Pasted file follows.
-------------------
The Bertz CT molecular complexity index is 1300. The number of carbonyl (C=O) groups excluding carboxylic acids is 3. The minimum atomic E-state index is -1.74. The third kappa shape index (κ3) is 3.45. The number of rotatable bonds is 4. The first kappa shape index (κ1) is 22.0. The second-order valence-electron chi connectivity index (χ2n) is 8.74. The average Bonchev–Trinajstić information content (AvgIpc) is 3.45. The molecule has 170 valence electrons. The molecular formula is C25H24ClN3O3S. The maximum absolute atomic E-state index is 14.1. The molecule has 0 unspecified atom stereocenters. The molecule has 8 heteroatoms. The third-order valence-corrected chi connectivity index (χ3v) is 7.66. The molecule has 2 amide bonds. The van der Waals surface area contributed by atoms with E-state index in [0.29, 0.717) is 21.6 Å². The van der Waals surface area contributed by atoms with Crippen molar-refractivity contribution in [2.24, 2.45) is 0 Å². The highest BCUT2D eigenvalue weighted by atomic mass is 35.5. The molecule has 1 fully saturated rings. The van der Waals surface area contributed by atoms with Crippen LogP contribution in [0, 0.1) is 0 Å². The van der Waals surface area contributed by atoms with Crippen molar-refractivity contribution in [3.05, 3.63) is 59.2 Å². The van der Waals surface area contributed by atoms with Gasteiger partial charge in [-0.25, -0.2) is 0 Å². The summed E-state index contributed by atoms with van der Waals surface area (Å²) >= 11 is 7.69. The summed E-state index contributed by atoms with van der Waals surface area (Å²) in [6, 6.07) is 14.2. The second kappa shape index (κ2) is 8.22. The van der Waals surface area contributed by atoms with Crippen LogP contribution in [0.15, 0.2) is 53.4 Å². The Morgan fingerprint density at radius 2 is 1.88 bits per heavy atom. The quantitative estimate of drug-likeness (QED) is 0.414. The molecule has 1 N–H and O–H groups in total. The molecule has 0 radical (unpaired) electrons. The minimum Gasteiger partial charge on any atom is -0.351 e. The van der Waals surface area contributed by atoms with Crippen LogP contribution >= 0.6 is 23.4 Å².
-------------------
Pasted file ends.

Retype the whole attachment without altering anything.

The Bertz CT molecular complexity index is 1300. The number of carbonyl (C=O) groups excluding carboxylic acids is 3. The minimum atomic E-state index is -1.74. The third kappa shape index (κ3) is 3.45. The number of rotatable bonds is 4. The first kappa shape index (κ1) is 22.0. The second-order valence-electron chi connectivity index (χ2n) is 8.74. The average Bonchev–Trinajstić information content (AvgIpc) is 3.45. The molecule has 170 valence electrons. The molecular formula is C25H24ClN3O3S. The maximum absolute atomic E-state index is 14.1. The molecule has 0 unspecified atom stereocenters. The molecule has 8 heteroatoms. The third-order valence-corrected chi connectivity index (χ3v) is 7.66. The molecule has 2 amide bonds. The van der Waals surface area contributed by atoms with E-state index in [0.29, 0.717) is 21.6 Å². The van der Waals surface area contributed by atoms with Crippen molar-refractivity contribution in [2.24, 2.45) is 0 Å². The highest BCUT2D eigenvalue weighted by atomic mass is 35.5. The molecule has 1 fully saturated rings. The van der Waals surface area contributed by atoms with Crippen LogP contribution in [0, 0.1) is 0 Å². The van der Waals surface area contributed by atoms with Crippen molar-refractivity contribution in [3.05, 3.63) is 59.2 Å². The van der Waals surface area contributed by atoms with Gasteiger partial charge in [-0.25, -0.2) is 0 Å². The summed E-state index contributed by atoms with van der Waals surface area (Å²) >= 11 is 7.69. The summed E-state index contributed by atoms with van der Waals surface area (Å²) in [6, 6.07) is 14.2. The second kappa shape index (κ2) is 8.22. The van der Waals surface area contributed by atoms with Crippen LogP contribution in [0.15, 0.2) is 53.4 Å². The Morgan fingerprint density at radius 2 is 1.88 bits per heavy atom. The quantitative estimate of drug-likeness (QED) is 0.414. The molecule has 1 N–H and O–H groups in total. The molecule has 0 radical (unpaired) electrons. The minimum Gasteiger partial charge on any atom is -0.351 e. The van der Waals surface area contributed by atoms with Crippen LogP contribution >= 0.6 is 23.4 Å².